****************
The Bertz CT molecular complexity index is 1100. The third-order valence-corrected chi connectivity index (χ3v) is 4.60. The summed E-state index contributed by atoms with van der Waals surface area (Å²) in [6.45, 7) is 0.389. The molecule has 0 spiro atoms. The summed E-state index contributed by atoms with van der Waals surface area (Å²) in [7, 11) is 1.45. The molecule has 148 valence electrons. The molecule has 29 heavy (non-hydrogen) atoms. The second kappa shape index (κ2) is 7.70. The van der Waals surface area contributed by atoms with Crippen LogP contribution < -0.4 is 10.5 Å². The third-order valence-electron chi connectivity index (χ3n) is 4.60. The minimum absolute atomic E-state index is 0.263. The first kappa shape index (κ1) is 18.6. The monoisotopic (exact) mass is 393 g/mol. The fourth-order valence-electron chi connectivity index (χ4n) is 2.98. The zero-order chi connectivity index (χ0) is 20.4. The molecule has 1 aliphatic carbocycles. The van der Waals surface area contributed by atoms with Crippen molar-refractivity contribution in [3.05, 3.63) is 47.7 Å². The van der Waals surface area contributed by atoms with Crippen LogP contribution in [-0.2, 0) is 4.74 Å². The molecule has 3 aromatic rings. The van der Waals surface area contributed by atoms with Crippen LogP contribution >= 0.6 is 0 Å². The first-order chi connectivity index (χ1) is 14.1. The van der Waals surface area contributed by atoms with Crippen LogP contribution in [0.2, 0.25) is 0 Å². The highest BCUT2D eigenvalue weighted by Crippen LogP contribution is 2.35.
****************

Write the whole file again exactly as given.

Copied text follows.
The Bertz CT molecular complexity index is 1100. The third-order valence-corrected chi connectivity index (χ3v) is 4.60. The summed E-state index contributed by atoms with van der Waals surface area (Å²) in [6.45, 7) is 0.389. The molecule has 0 spiro atoms. The summed E-state index contributed by atoms with van der Waals surface area (Å²) in [7, 11) is 1.45. The molecule has 148 valence electrons. The molecule has 29 heavy (non-hydrogen) atoms. The second kappa shape index (κ2) is 7.70. The van der Waals surface area contributed by atoms with Crippen LogP contribution < -0.4 is 10.5 Å². The third-order valence-electron chi connectivity index (χ3n) is 4.60. The minimum absolute atomic E-state index is 0.263. The first kappa shape index (κ1) is 18.6. The monoisotopic (exact) mass is 393 g/mol. The fourth-order valence-electron chi connectivity index (χ4n) is 2.98. The zero-order chi connectivity index (χ0) is 20.4. The molecule has 1 aliphatic carbocycles. The van der Waals surface area contributed by atoms with Crippen molar-refractivity contribution in [3.05, 3.63) is 47.7 Å². The van der Waals surface area contributed by atoms with Crippen LogP contribution in [-0.2, 0) is 4.74 Å². The molecule has 3 aromatic rings. The van der Waals surface area contributed by atoms with Crippen LogP contribution >= 0.6 is 0 Å². The first-order chi connectivity index (χ1) is 14.1. The van der Waals surface area contributed by atoms with Crippen LogP contribution in [0.2, 0.25) is 0 Å². The highest BCUT2D eigenvalue weighted by Crippen LogP contribution is 2.35.